3 Oscar-Winning Movie Stocks for Your Portfolio

The spotlight is on these companies behind this year's biggest pictures. 

Vikram Barhat 20 March, 2024 | 4:56AM
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Oscars

The culmination of last week's 96th Academy Awards marked the finale of the annual award season, which also includes prestigious events like the BAFTAs and the Golden Globes.

The high-profile celebration of cinema, popularly known as the Oscars, cast a sharp spotlight on film studios that snagged the highest number of nods and noms for the most prestigious award in the global film industry.

Based on their impressive showing at the Oscars, the following entertainment powerhouses emerge as compelling investment opportunities. These businesses are well positioned to capitalize on a renewed surge in demand for their content, driven by the highest accolades as well as robust box office earnings.

 

Media juggernaut Comcast is made up of three parts: core cable business; NBCUniversal which owns multiple media and entertainment assets including Universal Studios; and TV business which includes Sky, U.K.'s largest pay-television operator.

Universal Pictures, the leading motion picture company of the firm, dominated the 96th Academy Awards with its biopic Oppenheimer, securing seven trophies, including Best Picture, out of 13 nominations, surpassing all other studios.

Cable business remains the crown jewel of Comcast and enjoys significant competitive advantages, “but has seen growth slow as fixed-wireless offerings have provided a viable option for a subset of customers,” says a Morningstar equity report.

Although NBCUniversal, which owns Universal Pictures, may not be as strongly positioned, it possesses distinctive assets such as core content franchises and theme parks. “We don’t love the firm’s strategy around [streaming service] Peacock, but we expect NBCU’s assets will play a significant role in the media landscape of the future,” says Morningstar analyst, Michael Hodel, who pegs the stock’s fair value at US$60.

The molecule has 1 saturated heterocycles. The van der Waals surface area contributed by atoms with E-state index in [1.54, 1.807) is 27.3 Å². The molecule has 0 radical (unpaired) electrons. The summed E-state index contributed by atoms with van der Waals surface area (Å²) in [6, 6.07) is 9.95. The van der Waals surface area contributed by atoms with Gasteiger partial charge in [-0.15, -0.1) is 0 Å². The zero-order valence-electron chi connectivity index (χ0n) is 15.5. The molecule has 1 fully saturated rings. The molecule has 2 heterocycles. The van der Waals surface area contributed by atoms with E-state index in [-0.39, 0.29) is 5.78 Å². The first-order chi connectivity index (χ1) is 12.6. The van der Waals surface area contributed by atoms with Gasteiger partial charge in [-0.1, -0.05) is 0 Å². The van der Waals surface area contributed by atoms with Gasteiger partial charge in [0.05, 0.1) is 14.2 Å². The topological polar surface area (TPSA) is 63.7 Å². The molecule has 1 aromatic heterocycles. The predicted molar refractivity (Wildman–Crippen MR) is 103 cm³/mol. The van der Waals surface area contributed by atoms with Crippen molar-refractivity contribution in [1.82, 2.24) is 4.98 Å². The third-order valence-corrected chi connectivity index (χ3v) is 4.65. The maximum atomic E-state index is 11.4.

Comcast benefits from deeply entrenched competitive advantages in the cable industry. However, NBCUniversal does not enjoy the same level of competitive advantages.

Yet, the segment warrants a narrow moat, says Hodel, adding that “Comcast has modeled NBCU on Disney, investing heavily to create and bolster core content franchises, like Jurassic World and Despicable Me, while building multiple outlets to monetize and reinforce the popularity of this content.”

 

Online retail behemoth Amazon netted a whopping US$386 billion in sales and approximately US$578 billion in estimated physical/digital online gross merchandise volume in 2021. Retail accounts for approximately 80% of its revenue, while Amazon Web Services (which includes cloud computing, storage, and database offerings) contributes 10%-15%, with 5% coming from advertising services.

Amazon MGM Studiosscored big at the 96th Academy Awards nominations with American Fiction, which bagged a total of 5 noms, and Best Adapted Screenplay award, beating out heavyweights such as Oppenheimer and Barbie. Amazon significantly boosted its content library after it acquired MGM Studios in 2021.